The Adventures Harry Richmond — Volume 6 eBook

This eBook from the Gutenberg Project consists of approximately 82 pages of information about The Adventures Harry Richmond Volume 6.

He won Julia’s heart straight off, and Captain Bulsted’s profound admiration.  ’Now I know the man I’ve always been adoring since you were so high, Harry,’ said she.  Captain Bulsted sighed:  ’Your husband bows to your high good taste, my dear.’  They relished him sincerely, and between them and him I suffered myself to be dandled once more into a state of credulity, until I saw my aunt Dorothy in the afternoon subsequent to the appointed meeting.  His deep respect and esteem for her had stayed him from answering any of her questions falsely.  To that extent he had been veracious.  It appeared, that driven hard by the squire, who would have no waving of flags and lighting of fireworks in a matter of business, and whose ‘commoner’s mind’ chafed sturdily at a hint of the necessity for lavish outlays where there was a princess to win, he had rallied on the fiction that many of the cheques, standing for the bulk of the sums expended, were moneys borrowed by him of me, which he designed to repay, and was prepared to repay instantly—­could in fact, the squire demanding it, repay, as it were, on the spot; for behold, these borrowed moneys were not spent; they were moneys invested in undertakings, put out to high rates of interest; moneys that perhaps it would not be adviseable to call in without a season of delay; still, if Mr. Beltham, acting for his grandson and heir, insisted, it should be done.  The moneys had been borrowed purely to invest them with profit on my behalf:  a gentleman’s word of honour was pledged to it.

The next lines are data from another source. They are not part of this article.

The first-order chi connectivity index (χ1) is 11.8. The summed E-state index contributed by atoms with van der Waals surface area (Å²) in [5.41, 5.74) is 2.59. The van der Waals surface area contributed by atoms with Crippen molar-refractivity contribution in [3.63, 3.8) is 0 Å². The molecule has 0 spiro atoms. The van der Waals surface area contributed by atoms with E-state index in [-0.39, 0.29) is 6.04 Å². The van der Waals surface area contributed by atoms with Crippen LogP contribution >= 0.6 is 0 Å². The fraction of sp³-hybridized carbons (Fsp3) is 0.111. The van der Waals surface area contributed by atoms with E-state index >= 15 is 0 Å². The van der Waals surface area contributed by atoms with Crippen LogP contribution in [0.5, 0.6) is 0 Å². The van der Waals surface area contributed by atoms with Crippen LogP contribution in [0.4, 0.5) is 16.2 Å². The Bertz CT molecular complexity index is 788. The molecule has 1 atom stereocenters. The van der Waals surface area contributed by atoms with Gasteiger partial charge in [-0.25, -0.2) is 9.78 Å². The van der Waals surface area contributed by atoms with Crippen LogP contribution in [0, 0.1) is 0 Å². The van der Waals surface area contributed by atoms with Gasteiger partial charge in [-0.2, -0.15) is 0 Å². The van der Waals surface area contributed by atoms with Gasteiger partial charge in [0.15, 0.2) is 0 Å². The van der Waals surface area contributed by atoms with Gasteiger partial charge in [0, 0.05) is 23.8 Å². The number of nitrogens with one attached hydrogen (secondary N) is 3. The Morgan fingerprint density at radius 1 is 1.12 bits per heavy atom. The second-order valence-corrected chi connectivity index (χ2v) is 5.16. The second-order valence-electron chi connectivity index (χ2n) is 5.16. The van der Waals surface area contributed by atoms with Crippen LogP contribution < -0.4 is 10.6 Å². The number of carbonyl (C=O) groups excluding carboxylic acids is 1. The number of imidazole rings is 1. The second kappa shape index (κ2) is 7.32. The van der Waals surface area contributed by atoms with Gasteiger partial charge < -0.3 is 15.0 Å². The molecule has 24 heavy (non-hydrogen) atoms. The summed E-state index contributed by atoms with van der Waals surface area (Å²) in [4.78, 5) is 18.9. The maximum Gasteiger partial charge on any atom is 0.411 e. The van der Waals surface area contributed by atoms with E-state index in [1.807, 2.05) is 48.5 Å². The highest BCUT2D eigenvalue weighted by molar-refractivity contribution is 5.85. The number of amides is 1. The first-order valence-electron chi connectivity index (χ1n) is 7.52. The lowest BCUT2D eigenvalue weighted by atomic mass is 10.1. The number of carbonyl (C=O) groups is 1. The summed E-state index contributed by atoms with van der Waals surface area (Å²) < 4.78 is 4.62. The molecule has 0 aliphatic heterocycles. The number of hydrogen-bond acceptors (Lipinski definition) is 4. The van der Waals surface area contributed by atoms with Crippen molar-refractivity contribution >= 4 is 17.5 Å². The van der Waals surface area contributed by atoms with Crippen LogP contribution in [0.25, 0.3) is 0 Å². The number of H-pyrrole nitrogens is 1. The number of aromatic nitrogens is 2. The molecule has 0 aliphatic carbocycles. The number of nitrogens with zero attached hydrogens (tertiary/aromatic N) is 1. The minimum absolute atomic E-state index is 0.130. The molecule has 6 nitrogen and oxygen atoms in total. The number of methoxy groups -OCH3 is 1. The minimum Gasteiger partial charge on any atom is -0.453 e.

The squire grimly gave him a couple of months to make it good.

Dorothy Beltham and my father were together for about an hour at Eckerthy’s farm.  She let my father kiss her hand when he was bending to take his farewell of her, but held her face away.  He was in manifest distress, hardly master of his voice, begged me to come to him soon, and bowing, with ‘God bless you, madam, my friend on earth!’ turned his heel, bearing his elastic frame lamentably.  A sad or a culprit air did not befit him:  one reckoned up his foibles and errors when seeing him under a partly beaten aspect.  At least, I did; not my dear aunt, who was compassionate of him, however thoroughly she condemned his ruinous extravagance, and the shifts and evasions it put him to.  She feared, that instead of mending the difficulty, he had postponed merely to exaggerate it in the squire’s mind; and she was now of opinion that the bringing him down to meet the squire was very bad policy, likely to result in danger to my happiness; for, if the money should not be forthcoming on the date named, all my father’s faults would be transferred to me as his accomplice, both in the original wastefulness and the subterfuges invented to conceal it.  I recollected that a sum of money had really been sunk in Prince Ernest’s coal-mine.  My aunt said she hoped for the best.

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The Adventures Harry Richmond — Volume 6 from Project Gutenberg. Public domain.
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